So far, avatars could only be found in computer games. But if researchers of the EU-wide www.myhealthavatar.eu project have their way, this could soon change. Their goal is for everyone to “feed“ an avatar with their health history in the future to prevent data loss when visiting different physicians for example. MEDICA.de spoke with Professor Nikolaus Forgó, who accompanies the project in Germany.
Professor Forgó, until now, we only know avatars from computer games. The goal of the MyHealthAvatar project that you co-manage is for all of us to receive an avatar intended to accompany us throughout our lives. How can we imagine this?
Nikolaus Forgó: At the moment, we are talking about a prototype here. First, we want to find out whether it is, in principle, technically, organizationally, legally and ethically feasible to create this type of avatar. We want to get away from storing a patient’s health history in folders, various medical practices and our –sometimes regrettably- forgetful brain. There needs to be a site that displays our personal health record and can be accessed via the internet and that’s controlled by the individual patient. Our goal is to offer patients and physicians a better way to retrace patient or disease records, respectively. Obviously, this poses significant technical and ultimately also legal challenges for us. After all, patient autonomy and data security need to be ensured throughout all of this.
The collected data volumes are intended to be stored in the cloud. Within the scope of this project, your Institute manages the data protection aspects. What do you need to pay special attention to?
Forgó: For many years, the basic principle of data privacy laws has been: everything which is not explicitly allowed is forbidden. That’s why you need to pay special attention to having corresponding permissions. This might be an informed consent from the patient or a corresponding legal basis – which is so far, however, not available to this extent. It is also important to comprehensively comply with data protection legislation.
Is data actually secure in the cloud?
Forgó: At this point, the project is a feasibility study. Within its scope, storage in the cloud was chosen as a potential solution. However, I would generally say that the cloud can definitely be secure. After all, you could ultimately also have problems with data that is stored on local computers in medical practices. Just think of the data troves in garbage dumps. So the issue is more about what partner manages the cloud, where the servers are located and what security measures are being taken.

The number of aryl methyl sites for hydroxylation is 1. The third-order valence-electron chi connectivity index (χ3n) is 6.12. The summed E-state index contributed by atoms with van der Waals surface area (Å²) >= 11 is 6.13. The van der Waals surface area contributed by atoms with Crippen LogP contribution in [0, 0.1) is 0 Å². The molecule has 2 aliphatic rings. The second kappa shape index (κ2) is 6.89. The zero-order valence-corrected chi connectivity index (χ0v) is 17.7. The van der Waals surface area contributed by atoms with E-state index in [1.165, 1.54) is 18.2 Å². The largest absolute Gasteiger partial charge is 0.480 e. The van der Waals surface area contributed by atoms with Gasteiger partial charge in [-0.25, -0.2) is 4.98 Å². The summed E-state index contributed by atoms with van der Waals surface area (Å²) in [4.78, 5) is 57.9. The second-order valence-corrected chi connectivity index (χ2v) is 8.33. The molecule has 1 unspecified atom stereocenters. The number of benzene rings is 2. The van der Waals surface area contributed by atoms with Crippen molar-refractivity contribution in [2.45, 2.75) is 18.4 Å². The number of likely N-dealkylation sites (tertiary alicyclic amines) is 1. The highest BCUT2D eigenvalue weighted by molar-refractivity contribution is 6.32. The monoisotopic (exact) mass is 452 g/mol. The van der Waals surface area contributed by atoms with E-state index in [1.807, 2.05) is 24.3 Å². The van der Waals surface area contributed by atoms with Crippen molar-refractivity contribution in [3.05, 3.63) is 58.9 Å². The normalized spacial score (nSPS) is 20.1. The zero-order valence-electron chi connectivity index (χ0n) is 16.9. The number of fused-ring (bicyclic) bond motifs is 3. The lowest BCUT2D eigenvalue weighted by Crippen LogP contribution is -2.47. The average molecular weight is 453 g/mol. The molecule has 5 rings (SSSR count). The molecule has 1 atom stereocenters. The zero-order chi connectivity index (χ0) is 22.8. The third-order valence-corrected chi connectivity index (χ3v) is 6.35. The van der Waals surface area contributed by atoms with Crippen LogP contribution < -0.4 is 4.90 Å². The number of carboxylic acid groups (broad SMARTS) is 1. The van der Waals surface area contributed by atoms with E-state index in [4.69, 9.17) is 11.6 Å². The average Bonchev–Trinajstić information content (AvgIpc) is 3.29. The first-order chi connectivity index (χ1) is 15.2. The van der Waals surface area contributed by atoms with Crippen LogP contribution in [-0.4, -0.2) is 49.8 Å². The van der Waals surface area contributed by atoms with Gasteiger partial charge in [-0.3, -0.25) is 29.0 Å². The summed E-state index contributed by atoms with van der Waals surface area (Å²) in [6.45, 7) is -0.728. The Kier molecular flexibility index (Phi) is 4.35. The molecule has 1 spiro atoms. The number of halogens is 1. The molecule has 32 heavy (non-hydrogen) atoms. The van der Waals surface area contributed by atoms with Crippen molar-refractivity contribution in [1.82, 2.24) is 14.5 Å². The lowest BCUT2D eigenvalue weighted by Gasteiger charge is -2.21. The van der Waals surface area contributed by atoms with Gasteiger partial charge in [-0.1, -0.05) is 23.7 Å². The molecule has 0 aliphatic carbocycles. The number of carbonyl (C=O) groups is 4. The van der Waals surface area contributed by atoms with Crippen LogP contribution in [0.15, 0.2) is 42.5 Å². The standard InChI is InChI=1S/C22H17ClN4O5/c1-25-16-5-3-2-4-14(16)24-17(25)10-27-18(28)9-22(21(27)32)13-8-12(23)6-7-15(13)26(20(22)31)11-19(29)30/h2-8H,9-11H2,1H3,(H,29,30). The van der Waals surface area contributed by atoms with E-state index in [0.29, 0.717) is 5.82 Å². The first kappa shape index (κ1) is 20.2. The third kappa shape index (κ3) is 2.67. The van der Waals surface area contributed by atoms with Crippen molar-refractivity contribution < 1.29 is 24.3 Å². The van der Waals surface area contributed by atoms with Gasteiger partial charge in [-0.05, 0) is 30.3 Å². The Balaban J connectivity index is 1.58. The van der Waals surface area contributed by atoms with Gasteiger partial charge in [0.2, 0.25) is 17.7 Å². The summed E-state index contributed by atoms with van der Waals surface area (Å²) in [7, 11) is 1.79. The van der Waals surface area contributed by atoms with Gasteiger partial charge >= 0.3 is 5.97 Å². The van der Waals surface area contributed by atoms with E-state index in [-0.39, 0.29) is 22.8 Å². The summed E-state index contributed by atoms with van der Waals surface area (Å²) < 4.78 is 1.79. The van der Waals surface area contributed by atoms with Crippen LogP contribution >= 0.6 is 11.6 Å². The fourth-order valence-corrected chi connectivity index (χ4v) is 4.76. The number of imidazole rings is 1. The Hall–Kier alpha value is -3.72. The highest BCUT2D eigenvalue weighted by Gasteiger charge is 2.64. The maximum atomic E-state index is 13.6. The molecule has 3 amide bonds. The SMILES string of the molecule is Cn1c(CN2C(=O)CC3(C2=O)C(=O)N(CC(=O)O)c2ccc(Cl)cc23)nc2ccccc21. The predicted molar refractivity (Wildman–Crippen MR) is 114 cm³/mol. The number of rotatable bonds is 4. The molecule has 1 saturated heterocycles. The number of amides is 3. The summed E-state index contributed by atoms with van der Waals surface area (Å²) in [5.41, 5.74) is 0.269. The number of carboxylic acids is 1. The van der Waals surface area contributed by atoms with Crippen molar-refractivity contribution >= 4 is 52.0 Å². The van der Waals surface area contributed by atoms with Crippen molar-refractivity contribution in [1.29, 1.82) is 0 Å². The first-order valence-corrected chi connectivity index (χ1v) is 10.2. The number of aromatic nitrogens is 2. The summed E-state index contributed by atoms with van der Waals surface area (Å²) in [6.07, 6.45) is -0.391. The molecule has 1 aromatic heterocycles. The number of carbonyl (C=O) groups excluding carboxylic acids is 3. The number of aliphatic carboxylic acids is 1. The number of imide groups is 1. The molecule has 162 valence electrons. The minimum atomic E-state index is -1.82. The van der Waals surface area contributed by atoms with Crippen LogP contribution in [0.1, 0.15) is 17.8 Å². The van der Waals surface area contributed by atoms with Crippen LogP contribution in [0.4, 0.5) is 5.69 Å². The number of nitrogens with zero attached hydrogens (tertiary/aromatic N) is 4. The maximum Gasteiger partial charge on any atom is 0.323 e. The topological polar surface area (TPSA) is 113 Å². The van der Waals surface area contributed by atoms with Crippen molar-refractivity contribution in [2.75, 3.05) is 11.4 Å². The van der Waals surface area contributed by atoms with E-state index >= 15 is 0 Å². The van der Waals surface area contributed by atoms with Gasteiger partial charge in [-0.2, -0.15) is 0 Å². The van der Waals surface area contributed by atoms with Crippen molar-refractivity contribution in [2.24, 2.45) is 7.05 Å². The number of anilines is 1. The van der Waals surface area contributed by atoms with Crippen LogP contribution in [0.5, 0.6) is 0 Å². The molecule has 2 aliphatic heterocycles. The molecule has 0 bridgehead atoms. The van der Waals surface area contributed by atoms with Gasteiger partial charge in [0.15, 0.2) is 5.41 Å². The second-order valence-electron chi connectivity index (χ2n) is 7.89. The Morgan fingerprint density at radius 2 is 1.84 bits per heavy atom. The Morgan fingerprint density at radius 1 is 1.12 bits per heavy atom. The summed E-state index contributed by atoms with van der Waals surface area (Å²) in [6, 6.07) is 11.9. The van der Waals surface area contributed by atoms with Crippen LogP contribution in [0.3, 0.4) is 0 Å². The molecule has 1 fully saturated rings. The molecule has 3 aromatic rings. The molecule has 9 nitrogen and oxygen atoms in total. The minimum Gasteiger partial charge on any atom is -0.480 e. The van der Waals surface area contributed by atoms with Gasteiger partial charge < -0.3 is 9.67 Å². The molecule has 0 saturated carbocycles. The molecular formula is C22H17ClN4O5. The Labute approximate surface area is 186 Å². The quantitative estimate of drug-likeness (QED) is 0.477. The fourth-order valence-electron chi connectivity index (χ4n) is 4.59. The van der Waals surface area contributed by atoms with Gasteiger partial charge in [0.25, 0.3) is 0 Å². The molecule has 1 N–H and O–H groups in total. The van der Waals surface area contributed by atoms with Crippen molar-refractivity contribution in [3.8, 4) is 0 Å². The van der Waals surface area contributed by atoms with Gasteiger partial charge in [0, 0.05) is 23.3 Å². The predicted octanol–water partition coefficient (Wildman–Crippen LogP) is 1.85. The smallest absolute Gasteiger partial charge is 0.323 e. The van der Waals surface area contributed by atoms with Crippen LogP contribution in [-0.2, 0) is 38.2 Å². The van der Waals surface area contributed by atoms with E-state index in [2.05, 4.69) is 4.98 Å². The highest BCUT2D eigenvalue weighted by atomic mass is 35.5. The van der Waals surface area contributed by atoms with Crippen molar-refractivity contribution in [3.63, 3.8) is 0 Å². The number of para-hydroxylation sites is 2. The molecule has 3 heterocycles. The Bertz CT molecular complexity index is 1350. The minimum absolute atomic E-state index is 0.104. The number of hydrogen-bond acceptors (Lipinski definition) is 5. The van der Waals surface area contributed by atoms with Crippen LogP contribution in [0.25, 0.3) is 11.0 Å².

What advantages does this project offer compared to other databases with patient information?
Forgó: This is an EU-wide project, funded by the European Commission that was selected during a competition and that also always considers cross-border cases, whose relevance are increasing. The clear advantages for patients are in being able to control their own data better than before and to always have access to it. The advantage for the health care system is that you are able to prescribe more suitable therapies to better-informed and educated patients. New knowledge benefits science. It is interesting from a legal point of view because these types of projects cross a country’s own national borders. It would be a positive development if, unlike previously was the case, after many years of European efforts to harmonize data protection, where there are still many existing differences, we could find a common denominator. After all, the many differences are actually not necessary. Quite the contrary, we could learn a lot from each other.
When do you think could the vision of this type of avatar become a reality?
Forgó: That’s a difficult question to answer. I hope that improved prototypes can already be implemented within a few short years.